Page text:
The Key Arm Sofa

Sherrill Key Arm Sofa, 2126

The Key Arm Sofa

I confess that I am always curious about the origin of the things.

Yes, I have gotten past the chicken or the egg question (It’s the egg, of course), but other questions go unanswered. Why is the sky blue, the grass green? Why is sand on the beach so small? Why are all babies cute? Why does it rain on weekends?

I can’t answer those questions, but I can tackle the mystery of the Greek Key sofa.

A close cousin and derivative of the Rolled Arm sofa. Blockier, yes, more Geometric, a shape that gives pause. Euclid would have this sofa in his home, but he would call it a couch.

Modern design theory points us to Art Deco, an architectural and decortative arts style that appeared in France before World War I. Art Deco was in turn influenced by Cubism Movement in Art. Painters like Pablo Picasso and Georges Braque broke their subjects up into compartments and reassembled them into a unified whole. Indeed, in the Key Arm sofa, the back, the seat, the arms, and the legs are visually separated, but the sofa exists as a complete unit.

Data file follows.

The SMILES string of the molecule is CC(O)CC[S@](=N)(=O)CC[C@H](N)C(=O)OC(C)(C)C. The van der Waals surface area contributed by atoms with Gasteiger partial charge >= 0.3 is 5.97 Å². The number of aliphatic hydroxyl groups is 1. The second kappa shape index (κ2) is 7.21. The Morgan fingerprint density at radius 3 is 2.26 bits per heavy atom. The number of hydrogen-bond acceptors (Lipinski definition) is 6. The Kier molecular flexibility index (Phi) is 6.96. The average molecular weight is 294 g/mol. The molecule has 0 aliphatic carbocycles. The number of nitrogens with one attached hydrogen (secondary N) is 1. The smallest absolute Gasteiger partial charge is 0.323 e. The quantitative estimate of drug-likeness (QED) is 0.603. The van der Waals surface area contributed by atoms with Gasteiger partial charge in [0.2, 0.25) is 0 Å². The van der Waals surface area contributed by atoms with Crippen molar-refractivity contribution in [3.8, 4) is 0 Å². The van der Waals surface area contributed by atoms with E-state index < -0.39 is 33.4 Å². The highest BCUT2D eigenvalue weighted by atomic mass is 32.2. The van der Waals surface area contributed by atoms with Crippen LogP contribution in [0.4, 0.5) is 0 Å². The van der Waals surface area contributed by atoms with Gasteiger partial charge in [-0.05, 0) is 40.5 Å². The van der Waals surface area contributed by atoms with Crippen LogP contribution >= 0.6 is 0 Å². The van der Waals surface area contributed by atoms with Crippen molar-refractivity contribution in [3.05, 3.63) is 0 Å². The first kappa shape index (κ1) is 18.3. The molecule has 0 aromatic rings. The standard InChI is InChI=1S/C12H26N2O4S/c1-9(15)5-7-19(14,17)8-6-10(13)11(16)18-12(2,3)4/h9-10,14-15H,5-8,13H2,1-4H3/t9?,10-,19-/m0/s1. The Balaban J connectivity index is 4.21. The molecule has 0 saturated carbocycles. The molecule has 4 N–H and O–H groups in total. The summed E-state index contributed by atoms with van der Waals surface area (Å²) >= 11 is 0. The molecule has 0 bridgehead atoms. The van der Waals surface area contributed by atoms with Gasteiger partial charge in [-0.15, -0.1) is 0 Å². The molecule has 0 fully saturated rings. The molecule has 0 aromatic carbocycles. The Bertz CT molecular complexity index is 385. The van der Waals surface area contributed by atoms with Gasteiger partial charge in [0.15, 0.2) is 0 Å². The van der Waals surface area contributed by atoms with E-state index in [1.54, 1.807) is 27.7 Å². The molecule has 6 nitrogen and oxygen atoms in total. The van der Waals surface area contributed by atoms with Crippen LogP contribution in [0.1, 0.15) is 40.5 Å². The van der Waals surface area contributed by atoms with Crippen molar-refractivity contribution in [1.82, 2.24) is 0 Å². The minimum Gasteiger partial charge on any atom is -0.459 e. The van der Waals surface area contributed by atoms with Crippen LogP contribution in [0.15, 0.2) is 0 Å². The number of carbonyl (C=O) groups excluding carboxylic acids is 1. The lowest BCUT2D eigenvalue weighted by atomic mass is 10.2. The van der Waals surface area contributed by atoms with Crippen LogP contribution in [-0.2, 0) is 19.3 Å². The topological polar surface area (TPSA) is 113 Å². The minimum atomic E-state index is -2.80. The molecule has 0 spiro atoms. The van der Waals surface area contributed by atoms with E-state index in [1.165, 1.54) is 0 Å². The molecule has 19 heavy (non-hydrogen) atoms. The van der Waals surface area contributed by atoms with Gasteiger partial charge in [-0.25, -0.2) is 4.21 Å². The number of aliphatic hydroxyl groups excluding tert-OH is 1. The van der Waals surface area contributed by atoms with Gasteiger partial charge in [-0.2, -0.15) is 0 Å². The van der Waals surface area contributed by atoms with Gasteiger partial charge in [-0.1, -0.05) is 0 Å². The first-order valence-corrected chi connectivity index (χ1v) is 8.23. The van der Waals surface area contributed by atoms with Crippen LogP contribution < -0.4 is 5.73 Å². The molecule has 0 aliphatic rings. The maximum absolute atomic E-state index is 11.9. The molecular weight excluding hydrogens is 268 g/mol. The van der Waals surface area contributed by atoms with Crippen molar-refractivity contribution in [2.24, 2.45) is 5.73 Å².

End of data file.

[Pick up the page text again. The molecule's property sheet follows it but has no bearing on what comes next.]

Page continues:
But the Greek Key is an ancient pattern.

It is a pattern that when repeated mimics the wandering (one should insert “meandering”) Maeander River of Asia Minor that flows into the Aegean Sea with its many twists and turns. (This raises the question of why rivers meander, but that question is better answered elsewhere.) The essence of the Greek key design is an interlocking rectangular pattern constructed from one continuous line. The ancient Greeks of Achilles day and on often featured it in architectural friezes and pottery vases. The Romans copied the Greek design, and by the 18th century, all of Europe adopted it into their design vocabulary. The individual “key” adds an aura of mystery, the key being associated with a lock, and a lock with a puzzle. Thus, the key opens up a lock, revealing an answer to a puzzle.

One of the benefits of Greek Key is that it adds architectural interest to a room. A room is for the most part consists of lines and right angles. Floors and ceilings, windows and doors, are rectangles. The Greek Key sofa throws a twist into this regularity, offering a puzzle that even Euclid might ponder. The nail head trim featured on the Sherrill 2126 sofa accents this twist.

A look that is sophisticated and modern, if not intriguing.

Available at Traditions Home in Wichita and Overland Park.

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I Want to be Alone

Greta Garbo, the elusive Hollywood actress of the 1930s, star of Grand Hotel and many other films, is best remembered for one quote: “I want to be alone.” Often pronounced, “I vant to be alone,” with a deep drawl and Swedish accent, the quote means different things to each of us.